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solar cookingn information?  RSS feed

 
                            
Posts: 22
Location: FL
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Anyone have experience solar cooking? I found a good deal from a local ebay dealer on a Sun Oven and am excited to try it out. From what I've read it's mostly good for baking and slow cooking. More info at http://solarcooking.org
 
Leah Sattler
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I'm interested in hearing from someone who has tried it also. In my pipe dream outdoor kitchen I would have a permanent solar cooker on a heavy duty turn table to be able to adjust its orientation. I cook alot of one pot, slow cooker meals so i could probably make alot of use of one.
 
                            
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Location: FL
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I cooked some sweet potatoes in it the other day and warmed up some left overs today. It's real simple to use and can heat up quickly to 300-350 in about 15 minutes (almost burnt myself first time I used it because I underestimated it). Naturally, cloud cover does really affect the temperature. When I was cooking the sweet potatoes, the temperature kept dropping because it was slightly overcast with some large clouds, but it still cooked them in about 30 minutes. They were super-moist and very tasty!
 
paul wheaton
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Location: missoula, montana (zone 4)
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I just had a weird solar cooker idea .... 

What if you had a solar cooking surface that was heated all day whether you used it or not.  And should the time come that you want to cook a bit, you just wander over and start cooking.  So your cooking surface is already hot and waiting patiently for you.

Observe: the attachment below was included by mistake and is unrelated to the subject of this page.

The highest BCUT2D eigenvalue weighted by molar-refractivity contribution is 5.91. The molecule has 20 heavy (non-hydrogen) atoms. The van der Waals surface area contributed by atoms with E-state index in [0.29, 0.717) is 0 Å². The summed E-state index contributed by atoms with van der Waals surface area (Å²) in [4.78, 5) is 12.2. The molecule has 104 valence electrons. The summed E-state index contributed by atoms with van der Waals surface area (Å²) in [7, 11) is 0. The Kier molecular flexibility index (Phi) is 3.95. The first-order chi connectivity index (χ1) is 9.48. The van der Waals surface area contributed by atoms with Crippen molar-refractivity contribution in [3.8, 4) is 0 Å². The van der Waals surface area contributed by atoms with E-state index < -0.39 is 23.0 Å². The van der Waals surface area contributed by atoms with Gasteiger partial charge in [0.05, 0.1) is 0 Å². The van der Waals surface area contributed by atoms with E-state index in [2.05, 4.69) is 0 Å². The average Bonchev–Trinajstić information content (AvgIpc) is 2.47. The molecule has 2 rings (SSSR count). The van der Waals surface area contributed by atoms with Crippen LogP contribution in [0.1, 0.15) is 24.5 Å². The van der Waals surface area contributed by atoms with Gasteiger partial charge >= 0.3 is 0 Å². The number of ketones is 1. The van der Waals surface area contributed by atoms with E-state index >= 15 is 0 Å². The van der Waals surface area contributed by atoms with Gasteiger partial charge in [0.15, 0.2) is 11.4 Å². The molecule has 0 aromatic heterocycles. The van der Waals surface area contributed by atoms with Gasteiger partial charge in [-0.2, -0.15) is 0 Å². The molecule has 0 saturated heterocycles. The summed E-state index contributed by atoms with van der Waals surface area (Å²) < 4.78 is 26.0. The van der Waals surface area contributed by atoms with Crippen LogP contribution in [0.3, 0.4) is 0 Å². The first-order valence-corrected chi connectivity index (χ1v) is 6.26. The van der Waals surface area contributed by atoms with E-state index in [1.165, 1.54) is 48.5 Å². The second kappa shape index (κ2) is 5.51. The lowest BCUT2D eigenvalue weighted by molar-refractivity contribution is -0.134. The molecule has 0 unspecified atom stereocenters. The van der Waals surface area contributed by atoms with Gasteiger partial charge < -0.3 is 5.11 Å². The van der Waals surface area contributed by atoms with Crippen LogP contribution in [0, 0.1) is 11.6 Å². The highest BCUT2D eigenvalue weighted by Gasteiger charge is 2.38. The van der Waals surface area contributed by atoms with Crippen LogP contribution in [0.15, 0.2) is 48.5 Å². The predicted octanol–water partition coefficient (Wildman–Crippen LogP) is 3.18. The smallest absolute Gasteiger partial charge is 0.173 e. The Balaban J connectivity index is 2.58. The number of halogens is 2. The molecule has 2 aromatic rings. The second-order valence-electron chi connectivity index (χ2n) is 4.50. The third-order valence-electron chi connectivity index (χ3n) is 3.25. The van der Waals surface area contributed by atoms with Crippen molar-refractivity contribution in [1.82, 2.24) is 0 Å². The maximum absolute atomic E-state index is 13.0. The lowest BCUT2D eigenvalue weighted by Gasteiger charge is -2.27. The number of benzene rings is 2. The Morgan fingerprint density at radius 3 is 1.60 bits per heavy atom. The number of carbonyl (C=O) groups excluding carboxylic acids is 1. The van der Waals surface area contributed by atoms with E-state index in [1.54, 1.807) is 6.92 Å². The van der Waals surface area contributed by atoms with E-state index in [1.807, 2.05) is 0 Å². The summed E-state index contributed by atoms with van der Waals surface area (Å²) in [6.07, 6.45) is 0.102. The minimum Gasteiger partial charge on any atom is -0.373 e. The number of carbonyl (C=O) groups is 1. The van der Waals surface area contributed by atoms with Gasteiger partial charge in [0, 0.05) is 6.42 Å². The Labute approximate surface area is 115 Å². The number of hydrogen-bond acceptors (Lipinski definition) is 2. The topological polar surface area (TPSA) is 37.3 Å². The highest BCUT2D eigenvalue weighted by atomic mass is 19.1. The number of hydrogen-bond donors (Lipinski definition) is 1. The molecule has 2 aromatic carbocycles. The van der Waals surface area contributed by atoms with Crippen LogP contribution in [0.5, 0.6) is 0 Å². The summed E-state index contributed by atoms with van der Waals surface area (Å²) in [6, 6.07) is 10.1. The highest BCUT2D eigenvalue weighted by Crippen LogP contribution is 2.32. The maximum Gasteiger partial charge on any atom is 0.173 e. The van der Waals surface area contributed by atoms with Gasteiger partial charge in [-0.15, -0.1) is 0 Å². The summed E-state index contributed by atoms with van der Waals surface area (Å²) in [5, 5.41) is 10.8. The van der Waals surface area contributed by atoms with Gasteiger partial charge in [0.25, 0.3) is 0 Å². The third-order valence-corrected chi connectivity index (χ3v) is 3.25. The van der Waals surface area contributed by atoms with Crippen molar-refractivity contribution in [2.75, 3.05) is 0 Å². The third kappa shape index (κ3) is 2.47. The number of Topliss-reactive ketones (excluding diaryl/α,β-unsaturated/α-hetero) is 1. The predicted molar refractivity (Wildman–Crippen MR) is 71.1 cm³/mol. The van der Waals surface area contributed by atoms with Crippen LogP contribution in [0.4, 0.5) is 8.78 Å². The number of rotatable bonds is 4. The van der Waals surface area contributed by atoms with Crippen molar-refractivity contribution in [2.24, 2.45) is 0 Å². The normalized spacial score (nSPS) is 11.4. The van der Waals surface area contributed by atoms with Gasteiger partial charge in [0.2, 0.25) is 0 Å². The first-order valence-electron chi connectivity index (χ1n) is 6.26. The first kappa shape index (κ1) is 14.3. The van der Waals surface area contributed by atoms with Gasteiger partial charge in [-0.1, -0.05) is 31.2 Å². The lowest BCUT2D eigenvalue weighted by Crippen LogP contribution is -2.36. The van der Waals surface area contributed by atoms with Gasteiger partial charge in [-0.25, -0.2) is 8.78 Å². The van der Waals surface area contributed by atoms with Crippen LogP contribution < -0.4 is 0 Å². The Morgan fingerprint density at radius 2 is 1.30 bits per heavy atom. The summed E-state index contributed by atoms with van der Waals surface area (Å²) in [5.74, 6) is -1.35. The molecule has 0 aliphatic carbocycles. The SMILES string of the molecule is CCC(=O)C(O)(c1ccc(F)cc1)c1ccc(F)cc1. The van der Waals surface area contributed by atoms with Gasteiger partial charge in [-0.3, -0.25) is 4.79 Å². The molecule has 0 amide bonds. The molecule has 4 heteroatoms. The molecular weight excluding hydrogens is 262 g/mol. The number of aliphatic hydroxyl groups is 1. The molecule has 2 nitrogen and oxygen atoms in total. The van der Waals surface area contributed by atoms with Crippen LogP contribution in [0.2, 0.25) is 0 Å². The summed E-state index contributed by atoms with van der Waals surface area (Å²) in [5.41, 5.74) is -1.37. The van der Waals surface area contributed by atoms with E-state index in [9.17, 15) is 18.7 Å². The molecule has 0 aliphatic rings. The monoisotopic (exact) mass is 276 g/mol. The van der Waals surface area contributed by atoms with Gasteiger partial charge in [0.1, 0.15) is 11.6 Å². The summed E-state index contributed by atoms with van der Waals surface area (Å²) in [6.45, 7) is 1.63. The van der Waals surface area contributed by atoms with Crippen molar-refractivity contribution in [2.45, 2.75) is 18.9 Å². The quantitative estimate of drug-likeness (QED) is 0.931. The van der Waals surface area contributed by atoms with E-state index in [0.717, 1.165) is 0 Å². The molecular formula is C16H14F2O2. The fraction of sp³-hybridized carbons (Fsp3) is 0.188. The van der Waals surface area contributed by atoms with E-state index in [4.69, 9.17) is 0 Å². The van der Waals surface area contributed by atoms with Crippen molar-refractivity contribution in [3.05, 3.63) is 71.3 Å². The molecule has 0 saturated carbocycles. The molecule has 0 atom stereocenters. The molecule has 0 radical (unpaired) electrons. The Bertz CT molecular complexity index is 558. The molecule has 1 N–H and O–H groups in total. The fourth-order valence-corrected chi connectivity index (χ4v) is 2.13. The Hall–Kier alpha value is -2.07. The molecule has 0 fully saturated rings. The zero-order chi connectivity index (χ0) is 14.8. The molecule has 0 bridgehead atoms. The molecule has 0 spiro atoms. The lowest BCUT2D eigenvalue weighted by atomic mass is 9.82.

You could have a black cooking surface with all the reflective stuff pointing at it.  That black surface would probably get super hot right around lunch time.  And then when you put your cooking pot on it, you get lots of heat from below plus the heat from the current sun rays.

Just a random thought.

 
jase. grimm
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I've had some success with a DIY solar oven. All you need is:
1. A dutch oven, or camps stove with a lid.
2. An oven safe nylon baking bag (Reynolds makes em.)
3. One of those silver, reflective car windshield shades.
4. A couple inches of adhesive backed velcro.

Basically, attach some of the velcro to the top edge of the windshield shade to make it into shape that reflects light to a central point (a bowl, the corner of a cube, or a simple V shape.) Fill your stove with whatever goodies you'd like to cook, then place it in the baking bag, and place the baking bag in the center of the reflector. On a really bright sunny day, you could ideally bring the temperature of the stove up to 350* in about 15-20 minutes so you can pretty much cook anything you feel in it. Have fun!

More detailed instructions at http://solarcooking.wikia.com/wiki/Windshield_Shade_Solar_Cooker
 
Leah Sattler
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cool! reminds me of the technique of wrapping your food in foil and sticking it under your hood while you drive somewhere. except your idea is a little less.....weird.
 
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